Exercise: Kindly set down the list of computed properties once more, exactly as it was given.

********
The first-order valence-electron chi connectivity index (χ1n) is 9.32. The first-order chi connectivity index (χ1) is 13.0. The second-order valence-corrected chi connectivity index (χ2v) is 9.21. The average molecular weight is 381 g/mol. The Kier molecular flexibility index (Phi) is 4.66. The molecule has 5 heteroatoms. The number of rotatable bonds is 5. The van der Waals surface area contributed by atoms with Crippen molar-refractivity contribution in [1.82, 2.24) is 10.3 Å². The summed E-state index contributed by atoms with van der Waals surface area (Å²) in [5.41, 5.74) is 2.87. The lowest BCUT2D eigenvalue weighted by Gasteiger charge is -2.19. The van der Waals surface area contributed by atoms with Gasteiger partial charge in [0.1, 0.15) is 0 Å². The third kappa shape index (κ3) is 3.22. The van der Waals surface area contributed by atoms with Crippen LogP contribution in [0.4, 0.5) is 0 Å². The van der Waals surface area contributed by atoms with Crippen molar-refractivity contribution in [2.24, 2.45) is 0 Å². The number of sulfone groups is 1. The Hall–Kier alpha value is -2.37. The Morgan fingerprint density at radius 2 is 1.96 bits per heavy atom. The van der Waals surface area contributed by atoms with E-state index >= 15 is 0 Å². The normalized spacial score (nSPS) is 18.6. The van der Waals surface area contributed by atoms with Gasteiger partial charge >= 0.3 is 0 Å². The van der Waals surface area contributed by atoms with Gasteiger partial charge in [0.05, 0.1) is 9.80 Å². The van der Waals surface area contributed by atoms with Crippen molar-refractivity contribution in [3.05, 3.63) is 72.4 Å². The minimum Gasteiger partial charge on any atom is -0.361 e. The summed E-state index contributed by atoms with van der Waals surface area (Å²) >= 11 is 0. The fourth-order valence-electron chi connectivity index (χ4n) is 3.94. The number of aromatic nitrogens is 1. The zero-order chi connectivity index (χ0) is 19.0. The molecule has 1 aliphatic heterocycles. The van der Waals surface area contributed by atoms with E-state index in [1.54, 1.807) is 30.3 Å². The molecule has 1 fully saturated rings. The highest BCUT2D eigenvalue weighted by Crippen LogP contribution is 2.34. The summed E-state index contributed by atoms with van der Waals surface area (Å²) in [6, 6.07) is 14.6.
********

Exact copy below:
The first-order valence-electron chi connectivity index (χ1n) is 9.32. The first-order chi connectivity index (χ1) is 13.0. The second-order valence-corrected chi connectivity index (χ2v) is 9.21. The average molecular weight is 381 g/mol. The Kier molecular flexibility index (Phi) is 4.66. The molecule has 5 heteroatoms. The number of rotatable bonds is 5. The van der Waals surface area contributed by atoms with Crippen molar-refractivity contribution in [1.82, 2.24) is 10.3 Å². The summed E-state index contributed by atoms with van der Waals surface area (Å²) in [5.41, 5.74) is 2.87. The lowest BCUT2D eigenvalue weighted by Gasteiger charge is -2.19. The van der Waals surface area contributed by atoms with Gasteiger partial charge in [0.1, 0.15) is 0 Å². The third kappa shape index (κ3) is 3.22. The van der Waals surface area contributed by atoms with Crippen LogP contribution in [0.4, 0.5) is 0 Å². The van der Waals surface area contributed by atoms with Crippen molar-refractivity contribution in [2.24, 2.45) is 0 Å². The number of sulfone groups is 1. The Hall–Kier alpha value is -2.37. The Morgan fingerprint density at radius 2 is 1.96 bits per heavy atom. The van der Waals surface area contributed by atoms with E-state index >= 15 is 0 Å². The normalized spacial score (nSPS) is 18.6. The van der Waals surface area contributed by atoms with Gasteiger partial charge >= 0.3 is 0 Å². The van der Waals surface area contributed by atoms with Gasteiger partial charge in [0.05, 0.1) is 9.80 Å². The van der Waals surface area contributed by atoms with Crippen molar-refractivity contribution in [3.05, 3.63) is 72.4 Å². The minimum Gasteiger partial charge on any atom is -0.361 e. The summed E-state index contributed by atoms with van der Waals surface area (Å²) >= 11 is 0. The fourth-order valence-electron chi connectivity index (χ4n) is 3.94. The number of aromatic nitrogens is 1. The zero-order chi connectivity index (χ0) is 19.0. The molecule has 1 aliphatic heterocycles. The van der Waals surface area contributed by atoms with E-state index in [1.54, 1.807) is 30.3 Å². The molecule has 1 fully saturated rings. The highest BCUT2D eigenvalue weighted by Crippen LogP contribution is 2.34. The summed E-state index contributed by atoms with van der Waals surface area (Å²) in [6, 6.07) is 14.6.